The New York Yankees are in a desperate fight for the final AL Wild Card spot and, instead of acquiring reinforcements at the trade deadline, the team did hardly anything to move the needle.
Hours after the deadline, the New York Yankees dropped their third straight game and are now 1-4 across a key 10-game stretch. Rightfully so, fans are scathing and chants of “Fire Cashman” erupted across the stadium last night. During the game, Cashman addressed the media, and confused many on the exact approach he took to the deadline.
Remaining dormant through most of the afternoon, the Yankees finally made a move as the deadline ticked nearer, acquiring Keynan Middleton from the Chicago White Sox in exchange for Juan Carela. Carela had been repeating High-A for the Yankees this season, pitching to a 3.67 ERA with 109 strikeouts in 83.1 innings. Middleton, an upcoming free agent, is a fine addition to an already strong bullpen, but making this the biggest move may prove disastrous. The hard-throwing righty has done a great job of limiting hard contact, but has ran a walk rate north of 10 percent, a yellow flag more than a red one. Only in the 2018 season did Middleton run a FIP south of 4.00, pointing him more towards low leverage work. Walks are solely to blame, as Middleton has a career walk rate north of 10 percent. Eno Sarris’ Stuff+ model likes Middleton’s fastball and changeup combination, both ranking above-average.
A second move was announced shortly after the deadline, as Spencer Howard was pried from Texas in exchange for cash considerations. Howard is a former top prospect that has fallen flat in his limited big league work. A second round pick by Philadelphia in 2017, Howard has pitched to an ugly 7.20 ERA with equally ugly underlying numbers in his 39 appearances across four seasons. Still, Howard’s raw stuff is fine, with both his fastball and changeup rating as above-average on Sarris’ Stuff+ model. His pitch mix has varied as time goes on, but the winning formula has yet to be found. This is an interesting buy-low option, something Cashman has been able to find value in.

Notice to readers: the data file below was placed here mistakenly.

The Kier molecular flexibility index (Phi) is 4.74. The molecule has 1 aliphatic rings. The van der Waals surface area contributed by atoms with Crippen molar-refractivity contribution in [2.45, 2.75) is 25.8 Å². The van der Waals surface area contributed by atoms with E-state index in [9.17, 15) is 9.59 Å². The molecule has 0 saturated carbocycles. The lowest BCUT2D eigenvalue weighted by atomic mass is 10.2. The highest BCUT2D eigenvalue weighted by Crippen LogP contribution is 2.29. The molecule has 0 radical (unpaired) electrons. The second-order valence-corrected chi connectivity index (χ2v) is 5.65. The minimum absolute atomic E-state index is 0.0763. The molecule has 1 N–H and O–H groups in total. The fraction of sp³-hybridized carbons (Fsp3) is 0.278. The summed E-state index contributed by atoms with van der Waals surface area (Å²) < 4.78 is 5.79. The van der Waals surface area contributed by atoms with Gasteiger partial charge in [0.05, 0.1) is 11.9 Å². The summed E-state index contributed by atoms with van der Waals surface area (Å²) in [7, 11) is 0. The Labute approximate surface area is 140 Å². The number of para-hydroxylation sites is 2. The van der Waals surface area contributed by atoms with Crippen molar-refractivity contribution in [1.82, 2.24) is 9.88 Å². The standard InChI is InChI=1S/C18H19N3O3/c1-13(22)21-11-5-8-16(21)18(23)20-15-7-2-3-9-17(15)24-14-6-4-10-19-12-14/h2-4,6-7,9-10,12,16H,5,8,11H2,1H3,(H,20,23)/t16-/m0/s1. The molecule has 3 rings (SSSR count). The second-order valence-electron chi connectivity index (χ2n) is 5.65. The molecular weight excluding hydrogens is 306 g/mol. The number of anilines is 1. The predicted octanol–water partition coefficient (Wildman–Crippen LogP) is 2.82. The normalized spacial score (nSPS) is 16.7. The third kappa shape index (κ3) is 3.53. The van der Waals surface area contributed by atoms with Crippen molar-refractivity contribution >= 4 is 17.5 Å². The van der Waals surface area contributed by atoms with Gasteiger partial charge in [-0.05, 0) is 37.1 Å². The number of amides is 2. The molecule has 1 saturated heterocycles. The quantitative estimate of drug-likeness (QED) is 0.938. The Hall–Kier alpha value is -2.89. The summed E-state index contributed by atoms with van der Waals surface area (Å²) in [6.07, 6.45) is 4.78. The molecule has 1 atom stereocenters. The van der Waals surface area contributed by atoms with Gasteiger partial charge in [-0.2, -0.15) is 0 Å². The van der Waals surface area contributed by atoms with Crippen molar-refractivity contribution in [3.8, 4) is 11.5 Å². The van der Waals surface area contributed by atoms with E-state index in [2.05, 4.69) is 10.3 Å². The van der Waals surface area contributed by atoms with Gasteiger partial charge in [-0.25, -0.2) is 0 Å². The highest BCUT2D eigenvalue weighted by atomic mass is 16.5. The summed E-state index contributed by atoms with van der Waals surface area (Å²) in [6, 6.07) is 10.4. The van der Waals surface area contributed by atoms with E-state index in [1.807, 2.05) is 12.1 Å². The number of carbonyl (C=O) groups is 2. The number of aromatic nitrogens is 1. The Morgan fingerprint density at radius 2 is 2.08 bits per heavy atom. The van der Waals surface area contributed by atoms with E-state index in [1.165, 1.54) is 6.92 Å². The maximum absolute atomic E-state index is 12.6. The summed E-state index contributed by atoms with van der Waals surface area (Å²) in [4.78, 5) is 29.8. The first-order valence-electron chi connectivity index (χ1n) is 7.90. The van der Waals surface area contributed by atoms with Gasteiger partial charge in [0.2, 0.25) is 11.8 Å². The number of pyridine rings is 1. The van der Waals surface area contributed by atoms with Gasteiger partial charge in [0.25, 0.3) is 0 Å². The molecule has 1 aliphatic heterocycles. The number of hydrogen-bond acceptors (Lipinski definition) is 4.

While these two moves are not bad in a sense, the overall picture of the deadline is extremely disappointing for the Yankees. With glaring holes in left field and behind the plate, Cashman and company did nothing to address either. Consistently running out Billy McKinney, Jake Bauers, Isiah Kiner-Falefa or Oswaldo Cabrera in left is clearly not working. McKinney and Bauers have both posted above-average offense, but have been awful on defense. Both are better suited to smaller roles on a contending team, which the New York Yankees still fancy themselves to be.
Fans are justified to be upset, especially given the recent track record by Cashman. Once hailed as a roster-building savant, Cashman has not built a World Series winner since 2009, although he will still hold that his 2017 team would have won. There is little reason for optimism, even with the recent return of Aaron Judge, for the rest of the season.